Cover image for What do illustrators do?
What do illustrators do?
Christelow, Eileen.
Personal Author:
Publication Information:
New York : Clarion Books, [1999]

Physical Description:
40 pages : color illustrations ; 24 x 29 cm
Shows two illustrators going through all the steps involved in creating new picture books of "Jack and the Beanstalk, " including layout, scale, and point-of-view.
Reading Level:
AD 400 Lexile.
Program Information:
Accelerated Reader AR MG 3.7 0.5 30836.

Reading Counts RC K-2 4.2 2 Quiz: 18598 Guided reading level: P.
Format :


Call Number
Material Type
Home Location
Item Holds
NC975 .C46 1999 Juvenile Non-Fiction Open Shelf
NC975 .C46 1999 Juvenile Non-Fiction Open Shelf
NC975 .C46 1999 Juvenile Non-Fiction Open Shelf
NC975 .C46 1999 Juvenile Non-Fiction Open Shelf

On Order



In this informative companion to the popular "What Do Authors Do?" author/illustrator Christelow turns her attention to the visual side of creating a picture book. Employing her relaxed style and trademark humor, she shows how an illustrator develops a book from rough sketches to finished artwork, following two artists as they illustrate different versions of "Jack and the Beanstalk." Christelow answers the questions often posed by children, such as, "What materials do you use?" and "Is ithard to be an illustrator?" and reveals that the uniqueness of each book depends on many creative choices . . . and a lot of painstaking work.

Author Notes

Eileen Christelow was born in Washington, D.C., on April 22, 1943. As a child, books were a huge part of Christelow's life: they were always presents for her birthday and Christmas, as well as when she was sick. Much of her childhood was spent reading and rereading them. In high school, Christelow wrote stories for the school magazine, and planned on majoring in English in college. Instead, when Christelow entered her freshman year at college she became interested in art history and eventually found her true passion in photography.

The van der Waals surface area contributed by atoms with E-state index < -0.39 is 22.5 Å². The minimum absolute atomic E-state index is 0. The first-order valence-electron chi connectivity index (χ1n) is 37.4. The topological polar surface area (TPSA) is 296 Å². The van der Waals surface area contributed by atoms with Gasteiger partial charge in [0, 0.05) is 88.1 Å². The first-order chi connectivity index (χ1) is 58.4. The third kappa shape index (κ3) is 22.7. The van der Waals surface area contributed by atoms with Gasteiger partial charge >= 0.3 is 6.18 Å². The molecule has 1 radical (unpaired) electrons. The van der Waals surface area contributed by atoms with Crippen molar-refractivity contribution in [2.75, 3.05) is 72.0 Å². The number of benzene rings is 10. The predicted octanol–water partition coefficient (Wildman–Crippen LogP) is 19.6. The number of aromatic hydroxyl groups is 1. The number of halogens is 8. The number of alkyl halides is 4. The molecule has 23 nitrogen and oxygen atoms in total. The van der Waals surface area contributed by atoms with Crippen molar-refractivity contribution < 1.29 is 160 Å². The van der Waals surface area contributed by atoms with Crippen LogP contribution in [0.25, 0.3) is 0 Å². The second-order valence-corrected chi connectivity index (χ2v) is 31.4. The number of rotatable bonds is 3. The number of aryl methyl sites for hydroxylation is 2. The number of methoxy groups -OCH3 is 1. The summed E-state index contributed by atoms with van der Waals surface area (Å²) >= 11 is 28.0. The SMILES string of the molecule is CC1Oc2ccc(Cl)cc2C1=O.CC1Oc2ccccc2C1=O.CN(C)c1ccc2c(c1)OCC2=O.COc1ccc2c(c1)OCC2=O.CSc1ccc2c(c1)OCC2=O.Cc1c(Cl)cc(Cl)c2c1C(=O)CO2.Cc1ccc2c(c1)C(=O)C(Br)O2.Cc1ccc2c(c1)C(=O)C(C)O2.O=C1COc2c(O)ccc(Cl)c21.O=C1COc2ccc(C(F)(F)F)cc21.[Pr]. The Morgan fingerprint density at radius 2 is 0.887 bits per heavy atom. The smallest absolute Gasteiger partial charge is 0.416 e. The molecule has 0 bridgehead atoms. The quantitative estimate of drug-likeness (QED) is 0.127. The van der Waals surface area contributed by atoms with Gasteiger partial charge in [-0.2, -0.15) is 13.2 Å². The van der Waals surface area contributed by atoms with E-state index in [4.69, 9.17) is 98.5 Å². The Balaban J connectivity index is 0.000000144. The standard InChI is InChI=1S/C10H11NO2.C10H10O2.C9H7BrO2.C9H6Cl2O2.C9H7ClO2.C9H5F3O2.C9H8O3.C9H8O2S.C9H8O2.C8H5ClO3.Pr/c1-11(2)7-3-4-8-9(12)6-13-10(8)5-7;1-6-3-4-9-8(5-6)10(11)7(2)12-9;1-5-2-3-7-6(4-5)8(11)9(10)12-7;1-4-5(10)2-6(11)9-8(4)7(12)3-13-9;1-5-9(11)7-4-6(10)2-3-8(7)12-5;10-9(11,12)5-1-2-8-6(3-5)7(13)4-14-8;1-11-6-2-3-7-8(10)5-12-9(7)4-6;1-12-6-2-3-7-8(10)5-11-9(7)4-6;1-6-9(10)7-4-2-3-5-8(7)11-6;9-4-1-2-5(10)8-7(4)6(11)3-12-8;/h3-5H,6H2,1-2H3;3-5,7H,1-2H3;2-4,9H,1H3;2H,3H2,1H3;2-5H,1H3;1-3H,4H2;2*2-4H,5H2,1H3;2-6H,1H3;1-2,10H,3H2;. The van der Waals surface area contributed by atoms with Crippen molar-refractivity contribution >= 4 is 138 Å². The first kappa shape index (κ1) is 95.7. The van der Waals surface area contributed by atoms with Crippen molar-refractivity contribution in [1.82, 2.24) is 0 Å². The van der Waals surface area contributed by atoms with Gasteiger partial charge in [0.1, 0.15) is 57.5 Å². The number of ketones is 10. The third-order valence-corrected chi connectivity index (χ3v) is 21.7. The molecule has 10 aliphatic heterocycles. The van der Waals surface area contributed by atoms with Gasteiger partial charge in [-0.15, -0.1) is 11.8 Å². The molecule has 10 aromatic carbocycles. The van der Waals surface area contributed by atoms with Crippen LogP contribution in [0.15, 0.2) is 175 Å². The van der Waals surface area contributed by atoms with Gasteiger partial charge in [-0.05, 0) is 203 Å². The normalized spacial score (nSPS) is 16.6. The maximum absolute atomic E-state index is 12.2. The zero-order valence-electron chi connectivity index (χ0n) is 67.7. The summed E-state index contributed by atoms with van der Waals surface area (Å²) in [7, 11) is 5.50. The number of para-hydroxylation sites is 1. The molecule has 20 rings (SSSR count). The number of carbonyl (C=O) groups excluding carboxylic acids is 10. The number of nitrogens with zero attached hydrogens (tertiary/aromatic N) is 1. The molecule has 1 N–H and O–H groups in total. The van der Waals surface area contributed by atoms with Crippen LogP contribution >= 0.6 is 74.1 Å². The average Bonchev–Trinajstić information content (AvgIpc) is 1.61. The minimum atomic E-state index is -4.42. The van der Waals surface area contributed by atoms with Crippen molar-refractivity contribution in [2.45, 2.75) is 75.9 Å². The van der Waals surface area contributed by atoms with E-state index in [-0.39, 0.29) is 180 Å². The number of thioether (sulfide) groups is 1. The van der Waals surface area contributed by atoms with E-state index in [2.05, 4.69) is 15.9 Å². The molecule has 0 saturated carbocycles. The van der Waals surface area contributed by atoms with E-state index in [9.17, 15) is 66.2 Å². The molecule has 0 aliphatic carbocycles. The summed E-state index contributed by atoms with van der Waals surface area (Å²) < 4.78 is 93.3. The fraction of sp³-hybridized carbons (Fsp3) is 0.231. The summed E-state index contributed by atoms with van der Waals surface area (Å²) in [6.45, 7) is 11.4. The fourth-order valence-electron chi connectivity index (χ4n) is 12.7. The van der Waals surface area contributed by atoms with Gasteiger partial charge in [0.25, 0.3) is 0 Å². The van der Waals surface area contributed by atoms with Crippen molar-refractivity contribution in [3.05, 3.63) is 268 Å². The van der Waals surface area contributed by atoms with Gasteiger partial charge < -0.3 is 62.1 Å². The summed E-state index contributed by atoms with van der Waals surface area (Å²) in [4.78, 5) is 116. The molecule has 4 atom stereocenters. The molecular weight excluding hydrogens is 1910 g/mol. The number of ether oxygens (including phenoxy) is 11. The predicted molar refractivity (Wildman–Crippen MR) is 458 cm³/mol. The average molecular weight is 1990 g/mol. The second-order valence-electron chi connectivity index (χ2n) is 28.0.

Christelow received her B.A. degree from the University of Pennsylvania in 1965, and soon after she began photographing buildings for architects and shooting photo essays on urban life for small magazines. While earning a living as a photographer and graphic designer, Christelow began experimenting with writing and illustrating children's picture books. Her first published book, Henry and the Red Stripes, was inspired by a poster she created for a science museum.

Many of Christelow's books, including Don't Wake Up Mama!, Five Little Monkeys Sitting in a Tree, and Henry and the Dragon, have been named Children's Choice Books of the Year by the Children's Book Council and the International Reading Association. A member of the Society of Children's Book Writers and Illustrators, Christelow has published over a dozen books and her photographs have appeared in publications such as Home, Progressive Architecture, and the New York Times Book Review.

(Bowker Author Biography)

Reviews 3

Booklist Review